Programs > Academic Programs > History of the Book > 2009 Summer Seminar

American Antiquarian Society
Summer Seminar in the History of the Book Syllabus

Book History and Media History
Monday, June 22- Friday, June 26, 2009

-Seminar Leaders-

Lisa Gitelman, Harvard University
Meredith L. McGill, Rutgers University

-Guest Faculty-

Tom Knoles, Marcus McCorison Librarian and Curator of Manuscripts, AAS

-Prospectus-

What does it mean to study book history in the digital age? Does it matter that nineteenth-century printed texts are today increasingly encountered as digital images and searchable data, courtesy of vendors such as ProQuest, Readex, EBSCO, and Google? This seminar, which will be led by Lisa Gitelman and Meredith McGill, will explore points of contact between book history and media history. Focusing on the efflorescence of popular print in the period from 1830 to 1870, our aim will be to improve our understanding of the circulation of culture under conditions of social and technological change.

This seminar takes advantage of the American Antiquarian Society's unparalleled collection of nineteenth-century print materials as well as its leading role in the creation of a range of online archives as well as other tools, old and new, for the study of American imprints, newspapers, government documents, and printed ephemera. Readings, discussions, and workshops should be of interest to scholars at all levels and in all fields of American history and literature.

The seminar addresses issues in comparative media studies that are particularly germane to book history, such as:

Seminar members will be introduced to the American Antiquarian Society's collections, will participate in hands-on archival investigations, and will discuss readings drawn from recent work in both media studies and book history.

-Syllabus-

Sunday, June 21: Welcome and Introductions

4:30-6:00 Welcome and collections overview (Council Room)
6:00-8:00Drinks and dinner (GDH)

Monday, June 22: The Field of Print Media

9:00-10:00 Welcome and introductions (GDH)
10:15-12:00 Seminar 1: Book History and Media History: Field definitions

Required readings:

Robert Darnton, "What is the History of Books?" in The Book History Reader, ed. David Finkelstein and Alistair McCleery (London: Routledge, 2003; originally published in 1982).
Download as a pdf
(for seminar participants; password required)

William Uricchio, "Historicizing Media in Transition," in Rethinking Media Change: The Aesthetics of Transition, ed. David Thorburn and Henry Jenkins (Cambridge, MA: MIT Press, 2003).
Download as a pdf
(for seminar participants; password required)

Friedrich A. Kittler, "Perspective and the Book," Grey Room 5 (Autumn 2001): 38-53; trans. Sara Ogger.
Download as a pdf
(for seminar participants; password required)

Paul Erickson, "Help or Hindrance: The History of the Book and Electronic Media,. in Rethinking Media Change: The Aesthetics of Transition, ed. David Thorburn and Henry Jenkins (Cambridge, MA: MIT Press, 2003).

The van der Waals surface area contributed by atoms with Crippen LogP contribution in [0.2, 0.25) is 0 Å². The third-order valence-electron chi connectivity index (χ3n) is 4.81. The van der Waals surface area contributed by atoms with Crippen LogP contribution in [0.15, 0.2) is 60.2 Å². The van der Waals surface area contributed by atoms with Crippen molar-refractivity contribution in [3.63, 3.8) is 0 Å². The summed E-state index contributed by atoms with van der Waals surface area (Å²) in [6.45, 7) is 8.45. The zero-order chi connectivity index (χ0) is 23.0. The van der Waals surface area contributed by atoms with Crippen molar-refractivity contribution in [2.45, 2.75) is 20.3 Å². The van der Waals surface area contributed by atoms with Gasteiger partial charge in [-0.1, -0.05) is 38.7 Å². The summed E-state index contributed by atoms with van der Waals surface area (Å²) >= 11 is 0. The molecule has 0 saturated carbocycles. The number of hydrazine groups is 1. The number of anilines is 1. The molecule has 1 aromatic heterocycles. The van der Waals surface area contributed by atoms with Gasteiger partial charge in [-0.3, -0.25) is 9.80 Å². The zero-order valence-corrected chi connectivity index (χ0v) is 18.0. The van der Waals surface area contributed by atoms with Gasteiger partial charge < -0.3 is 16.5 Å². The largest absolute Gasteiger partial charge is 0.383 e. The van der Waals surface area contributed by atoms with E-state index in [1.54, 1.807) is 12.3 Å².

Download as a pdf
(for seminar participants; password required)

Suggested readings:

Leah Price, "Reading: The State of the Discipline," Book History 7 (2004): 303-20.
Download as a pdf
(for seminar participants; password required)

Pat Crain, "New Histories of Literacy," in A Companion to the History of the Book, ed. Simon Eliot and Jonathan Rose (New York: Blackwell Publishing, 2007).
Download as a pdf
(for seminar participants; password required)

David Nord, "History of Journalism and History of the Book," in Explorations in Communication History, ed. Barbie Zelizer (London: Routledge, 2008).
Download as a pdf
(for seminar participants; password required)

12:00-1:15 Lunch
2:30-4:45 Archival experience A: Ballads across media (Council Room)

Required readings:

"Young Beichan," in The English and Scottish Popular Ballads, ed. Francis James Child, vol. 1 (Mineola, NY: Dover, 2003; originally published 1882).
Download as a pdf
(for seminar participants; password required)

Will Straw, "Pathways of Cultural Movement," in Accounting for Culture: Thinking Through Cultural Citizenship, ed. Caroline Andrew, Monica Gattinger, Sharon Jeannotte, and Will Straw (Ottawa: University of Ottawa Press, 2005).
Download as a pdf
(for seminar participants; password required)

Tuesday June 23: Print in the Digital World

9:00-10:30 p.m. Seminar 2: Digital representations of print (GDH)

For this session, please find some of the materials that you saw yesterday afternoon in the Digital Evans. (Access will be provided by AAS). Also, see what you can find in Google Books pertaining to Francis James Child. Bring laptops.

Required readings:

Paul Duguid, " Inheritance or Loss."

John B. Hench, ed., "From Microprint to Megapixels: The Fifty-Year Partnership between Readex and the American Antiquarian Society," Proceedings of the American Antiquarian Society 115:2 (2006): 251-316.
(seminar participants will receive as an AAS offprint)